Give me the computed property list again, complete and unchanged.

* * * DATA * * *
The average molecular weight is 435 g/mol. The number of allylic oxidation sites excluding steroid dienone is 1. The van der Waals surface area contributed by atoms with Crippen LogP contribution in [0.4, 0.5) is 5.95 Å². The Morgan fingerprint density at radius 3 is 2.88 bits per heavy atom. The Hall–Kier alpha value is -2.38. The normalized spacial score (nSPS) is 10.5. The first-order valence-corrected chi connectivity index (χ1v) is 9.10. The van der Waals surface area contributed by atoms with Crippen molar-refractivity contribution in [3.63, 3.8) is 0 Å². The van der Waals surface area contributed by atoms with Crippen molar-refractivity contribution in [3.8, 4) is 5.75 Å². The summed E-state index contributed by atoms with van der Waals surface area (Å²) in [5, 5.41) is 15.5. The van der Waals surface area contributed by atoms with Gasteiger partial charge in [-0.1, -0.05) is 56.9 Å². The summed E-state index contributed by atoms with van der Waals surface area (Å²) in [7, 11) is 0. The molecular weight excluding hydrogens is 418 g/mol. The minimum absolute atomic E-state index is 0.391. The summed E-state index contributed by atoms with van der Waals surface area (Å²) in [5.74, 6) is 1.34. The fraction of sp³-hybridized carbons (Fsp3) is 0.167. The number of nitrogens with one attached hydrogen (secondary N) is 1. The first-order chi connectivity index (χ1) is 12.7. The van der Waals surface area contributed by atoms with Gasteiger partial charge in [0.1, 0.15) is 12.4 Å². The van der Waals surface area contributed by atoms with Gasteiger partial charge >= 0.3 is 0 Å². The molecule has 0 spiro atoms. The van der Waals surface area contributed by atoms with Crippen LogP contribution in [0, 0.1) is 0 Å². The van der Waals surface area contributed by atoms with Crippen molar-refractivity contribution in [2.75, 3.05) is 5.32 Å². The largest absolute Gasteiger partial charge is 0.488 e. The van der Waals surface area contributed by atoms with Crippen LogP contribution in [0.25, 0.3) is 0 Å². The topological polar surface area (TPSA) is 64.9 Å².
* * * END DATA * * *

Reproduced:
The average molecular weight is 435 g/mol. The number of allylic oxidation sites excluding steroid dienone is 1. The van der Waals surface area contributed by atoms with Crippen LogP contribution in [0.4, 0.5) is 5.95 Å². The Morgan fingerprint density at radius 3 is 2.88 bits per heavy atom. The Hall–Kier alpha value is -2.38. The normalized spacial score (nSPS) is 10.5. The first-order valence-corrected chi connectivity index (χ1v) is 9.10. The van der Waals surface area contributed by atoms with Crippen molar-refractivity contribution in [3.63, 3.8) is 0 Å². The van der Waals surface area contributed by atoms with Crippen molar-refractivity contribution in [3.8, 4) is 5.75 Å². The summed E-state index contributed by atoms with van der Waals surface area (Å²) in [5, 5.41) is 15.5. The van der Waals surface area contributed by atoms with Gasteiger partial charge in [-0.1, -0.05) is 56.9 Å². The summed E-state index contributed by atoms with van der Waals surface area (Å²) in [7, 11) is 0. The molecular weight excluding hydrogens is 418 g/mol. The minimum absolute atomic E-state index is 0.391. The summed E-state index contributed by atoms with van der Waals surface area (Å²) in [5.74, 6) is 1.34. The fraction of sp³-hybridized carbons (Fsp3) is 0.167. The number of nitrogens with one attached hydrogen (secondary N) is 1. The first-order chi connectivity index (χ1) is 12.7. The van der Waals surface area contributed by atoms with Gasteiger partial charge in [0.1, 0.15) is 12.4 Å². The van der Waals surface area contributed by atoms with Gasteiger partial charge >= 0.3 is 0 Å². The molecule has 0 spiro atoms. The van der Waals surface area contributed by atoms with Crippen LogP contribution in [0, 0.1) is 0 Å². The van der Waals surface area contributed by atoms with Crippen molar-refractivity contribution in [2.75, 3.05) is 5.32 Å². The largest absolute Gasteiger partial charge is 0.488 e. The van der Waals surface area contributed by atoms with Crippen LogP contribution in [0.25, 0.3) is 0 Å². The topological polar surface area (TPSA) is 64.9 Å².